In the first place, the appellant failed to prove that one 
hundred persons had subscribed the agreement, even if both 
documents be regarded as one. There was no evidence of 
the genuineness of any one signature. The act of securing 
one hundred subscribers to the instrument was a condition 
precedent to the railroad company having any beneficial 
interest under it. It was not enough that so many names 
appeared, but it should have been shown that their signatures 
were genuine. This was not done. There was but one wit- 
ness on this point; he testified that he copied the second in- 
strument from the first. ''I went," he says, " with Porter to 
get subscribers to it. The first time we met to compare Ave 
did not have one hundred subscribers; the next time we did 
have what toe considered one hundred subscribers. I handed 
the paper to the railroad company." No witness testified to 
the genuineness of any of the signatures, and the expression 
that they had '" what they considered one hundred subscri- 
bers," will not do. 

The fair meaning of the proviso is, that the undertaking 
■or instrument was not to be delivered to the railroad com- 
pany until one hundred subscribers were secured thereto. If 
it be considered a contract between the subscribers, based upon 
the consideration of mutual promises, for the benefit of the 
railroad company, still it could not be operative to vest the 
■company with the beneficial interest until one hundred sub-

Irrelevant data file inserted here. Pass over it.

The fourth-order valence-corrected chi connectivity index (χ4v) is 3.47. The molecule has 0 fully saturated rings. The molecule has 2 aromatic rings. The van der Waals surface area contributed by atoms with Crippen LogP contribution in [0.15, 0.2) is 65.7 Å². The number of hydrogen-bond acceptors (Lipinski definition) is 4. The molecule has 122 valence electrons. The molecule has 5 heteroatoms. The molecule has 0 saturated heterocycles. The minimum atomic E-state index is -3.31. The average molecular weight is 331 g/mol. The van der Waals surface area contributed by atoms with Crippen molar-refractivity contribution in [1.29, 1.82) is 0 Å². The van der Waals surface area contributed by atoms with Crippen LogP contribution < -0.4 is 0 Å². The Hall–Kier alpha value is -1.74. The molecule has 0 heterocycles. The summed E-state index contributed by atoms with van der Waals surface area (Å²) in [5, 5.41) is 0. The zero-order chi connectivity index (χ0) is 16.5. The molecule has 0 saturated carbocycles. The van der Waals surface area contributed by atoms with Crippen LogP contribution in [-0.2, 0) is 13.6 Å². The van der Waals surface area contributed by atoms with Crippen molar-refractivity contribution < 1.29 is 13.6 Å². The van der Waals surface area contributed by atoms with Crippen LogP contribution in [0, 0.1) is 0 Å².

scribers, who would be legally bound, were secured thereto. 

Secondly, there was not sufficient evidence shown to make 
the instrument effectual as an estoppel in jmis. It is upon 
that ground, only, that appellant's counsel rely. But to give 
it that effect, it was necessary for appellant to show that it 
accepted the terms of the instrument, and was so far governed 
and influenced by them in its action, that it would be a fraud 
upon or unjust to the appellant to allow the subscribers, and 



228 R., R. I. & St. L. R. R. Co. v. Shunick. [Sept. T. 

Opinion of the Court. 

especially ajipellee, to withdraw from or deny what was pro- 
posed or agreed by the instrument to be done. 

The case is utterly wanting iu any such element. There is 
no evidence that the appellant corporation accepted the terms 
proifered, or was in any manner influenced to alter its condi- 
tion, or govern its action thereby. 

Rut from what appears in this case, it would be monstrous 
to hold that appellee was debarred of his right to compensa- 
tion and damages, or either, by reason of the paper introduced 
in evidence. 

The appellant's road was so located as to run through 
a})pcllee's orchard and a part of his dwelling house. Appellee, 
as appears without controversy, is an unlettered man, being 
unable to either read or write. While at work iu his field 
he was approached by a man of the name of Holloway with 
this paper. Holloway knew appellee was unlettered. He 
did not read the paper to him, and stated only that part which 
related to the subscription. He not only did not read or 
state that part of the instrument relating to the right of way, 
but assured appellee that he could obtain compensation for 
his land if taken. Holloway testifies that he signed appellee's 
name to the paper by his direction. From this fact appel-